Have you seen whether he has rejected [the message] and turned away?
Does he not know that God sees [everything]?
Of course not! Yet if he does not stop, We shall catch him by his forelock!
Such a lying, sinful forelock!
Let him appeal to his henchmen:
We shall appeal to the avenging [angels].
Of course, do not obey him; bow down on your knees, and come closer!

This feels like a retort to those who opposed Islam in the early days, but in Karen Armstrong's A Short History of Islam, she asserts that Muhammad did not share his revelations beyond Khadija and Waraqa for at least two years. It's like this was revealed as an addendum years later, both reassuring Muhammad's early followers that oppression from the contemporary, anti-Muslim ruling class in Mecca was nothing compared to the retribution that God's angels would ultimately deliver to that oppressive ruling class; and urging those opposed to Islam to respect the prayers and beliefs of the early Muslim community seeking guidance and help from God.

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Suras 1 and 96

February 7, 2010 Leave a comment

So, the Quran, according to Mike and a few books we bought on the subject, is ordered by length (longest to shortest) not chronology. This is of course different than the Old or New Testament. We are trying to read the Suras in roughly the order they were revealed to Mohammad. I've found two decent websites (thank you Google) that list the Suras in order.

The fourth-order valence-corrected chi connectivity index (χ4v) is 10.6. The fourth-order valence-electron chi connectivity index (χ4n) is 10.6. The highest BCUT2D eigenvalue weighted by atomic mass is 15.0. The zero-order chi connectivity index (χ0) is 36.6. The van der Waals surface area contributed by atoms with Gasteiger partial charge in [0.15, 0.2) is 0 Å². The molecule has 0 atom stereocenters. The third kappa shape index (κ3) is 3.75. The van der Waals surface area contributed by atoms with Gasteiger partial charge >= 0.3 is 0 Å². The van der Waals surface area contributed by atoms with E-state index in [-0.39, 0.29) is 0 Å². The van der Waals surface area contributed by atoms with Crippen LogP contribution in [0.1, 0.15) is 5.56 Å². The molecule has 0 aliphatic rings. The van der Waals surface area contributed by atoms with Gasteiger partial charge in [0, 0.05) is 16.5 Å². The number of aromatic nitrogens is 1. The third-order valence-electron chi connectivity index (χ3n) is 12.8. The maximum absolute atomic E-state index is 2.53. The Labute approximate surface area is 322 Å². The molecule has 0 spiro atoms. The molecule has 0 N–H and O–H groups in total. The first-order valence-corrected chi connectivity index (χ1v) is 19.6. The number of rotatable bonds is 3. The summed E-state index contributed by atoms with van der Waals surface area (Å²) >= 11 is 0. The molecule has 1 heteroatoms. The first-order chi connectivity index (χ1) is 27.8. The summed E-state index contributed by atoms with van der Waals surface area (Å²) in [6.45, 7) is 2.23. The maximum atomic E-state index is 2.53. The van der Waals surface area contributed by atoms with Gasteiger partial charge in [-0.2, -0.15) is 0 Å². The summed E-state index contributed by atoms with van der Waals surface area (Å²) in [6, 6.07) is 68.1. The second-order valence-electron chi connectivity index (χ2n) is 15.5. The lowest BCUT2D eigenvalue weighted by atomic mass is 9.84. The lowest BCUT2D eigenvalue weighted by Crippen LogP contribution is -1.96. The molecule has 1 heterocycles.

I like this one because it gives the names of the Suras in English. However, I like that this site shows both the chronological order and the order than they appear in the Quran. So, even though this weekend we read Suras 96 (The Clot/Embryo oralaq in Arabic) and 1 (The Opening or fatiha) we were actually reading the first and the fifth.

We started with the Opening because, well, it opens the Quran. It's also a beautiful prayer. The book I am currently reading the Suras from, Approaching the Qu'ran: The Early Revelations, by Michael Sells (he writes the commentary) compares the Opening to the Lord's Prayer, which, even I, a lapsed Methodist, still can recite by heart. As translated in this book, the text reads:

In the name of God
The Compassionate the Caring
Praise be to God
lord sustainer of the worlds